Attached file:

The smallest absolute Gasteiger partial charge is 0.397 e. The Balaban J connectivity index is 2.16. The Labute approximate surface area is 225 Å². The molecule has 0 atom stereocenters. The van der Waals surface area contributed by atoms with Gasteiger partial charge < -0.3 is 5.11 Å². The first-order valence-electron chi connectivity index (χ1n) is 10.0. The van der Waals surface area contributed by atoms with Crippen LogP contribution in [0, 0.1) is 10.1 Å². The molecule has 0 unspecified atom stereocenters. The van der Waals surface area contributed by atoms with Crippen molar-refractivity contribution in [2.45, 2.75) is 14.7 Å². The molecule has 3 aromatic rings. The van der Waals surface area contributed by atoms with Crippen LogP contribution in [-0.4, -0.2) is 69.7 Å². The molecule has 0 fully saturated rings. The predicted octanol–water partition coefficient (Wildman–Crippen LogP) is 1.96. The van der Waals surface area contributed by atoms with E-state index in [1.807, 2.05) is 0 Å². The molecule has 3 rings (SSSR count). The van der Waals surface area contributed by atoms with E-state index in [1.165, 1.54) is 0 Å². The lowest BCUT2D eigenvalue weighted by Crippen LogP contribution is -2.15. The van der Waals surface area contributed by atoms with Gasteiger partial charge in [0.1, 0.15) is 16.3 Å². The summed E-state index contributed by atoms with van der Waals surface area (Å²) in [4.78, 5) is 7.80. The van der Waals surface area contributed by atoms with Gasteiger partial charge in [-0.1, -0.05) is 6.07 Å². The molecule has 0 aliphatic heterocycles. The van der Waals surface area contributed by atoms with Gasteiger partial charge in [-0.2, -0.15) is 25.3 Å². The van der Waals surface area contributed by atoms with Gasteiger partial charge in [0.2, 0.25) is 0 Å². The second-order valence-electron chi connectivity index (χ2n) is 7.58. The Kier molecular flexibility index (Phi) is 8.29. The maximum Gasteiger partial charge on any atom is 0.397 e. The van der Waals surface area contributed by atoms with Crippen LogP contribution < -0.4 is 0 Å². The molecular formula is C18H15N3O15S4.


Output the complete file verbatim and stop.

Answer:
The smallest absolute Gasteiger partial charge is 0.397 e. The Balaban J connectivity index is 2.16. The Labute approximate surface area is 225 Å². The molecule has 0 atom stereocenters. The van der Waals surface area contributed by atoms with Gasteiger partial charge < -0.3 is 5.11 Å². The first-order valence-electron chi connectivity index (χ1n) is 10.0. The van der Waals surface area contributed by atoms with Crippen LogP contribution in [0, 0.1) is 10.1 Å². The molecule has 0 unspecified atom stereocenters. The van der Waals surface area contributed by atoms with Crippen molar-refractivity contribution in [2.45, 2.75) is 14.7 Å². The molecule has 3 aromatic rings. The van der Waals surface area contributed by atoms with Crippen LogP contribution in [-0.4, -0.2) is 69.7 Å². The molecule has 0 fully saturated rings. The predicted octanol–water partition coefficient (Wildman–Crippen LogP) is 1.96. The van der Waals surface area contributed by atoms with E-state index in [1.807, 2.05) is 0 Å². The molecule has 3 rings (SSSR count). The van der Waals surface area contributed by atoms with E-state index in [1.165, 1.54) is 0 Å². The lowest BCUT2D eigenvalue weighted by Crippen LogP contribution is -2.15. The van der Waals surface area contributed by atoms with Gasteiger partial charge in [0.1, 0.15) is 16.3 Å². The summed E-state index contributed by atoms with van der Waals surface area (Å²) in [4.78, 5) is 7.80. The van der Waals surface area contributed by atoms with Gasteiger partial charge in [-0.1, -0.05) is 6.07 Å². The molecule has 0 aliphatic heterocycles. The van der Waals surface area contributed by atoms with Gasteiger partial charge in [-0.2, -0.15) is 25.3 Å². The van der Waals surface area contributed by atoms with Gasteiger partial charge in [0.2, 0.25) is 0 Å². The second-order valence-electron chi connectivity index (χ2n) is 7.58. The Kier molecular flexibility index (Phi) is 8.29. The maximum Gasteiger partial charge on any atom is 0.397 e. The van der Waals surface area contributed by atoms with Crippen LogP contribution < -0.4 is 0 Å². The molecular formula is C18H15N3O15S4.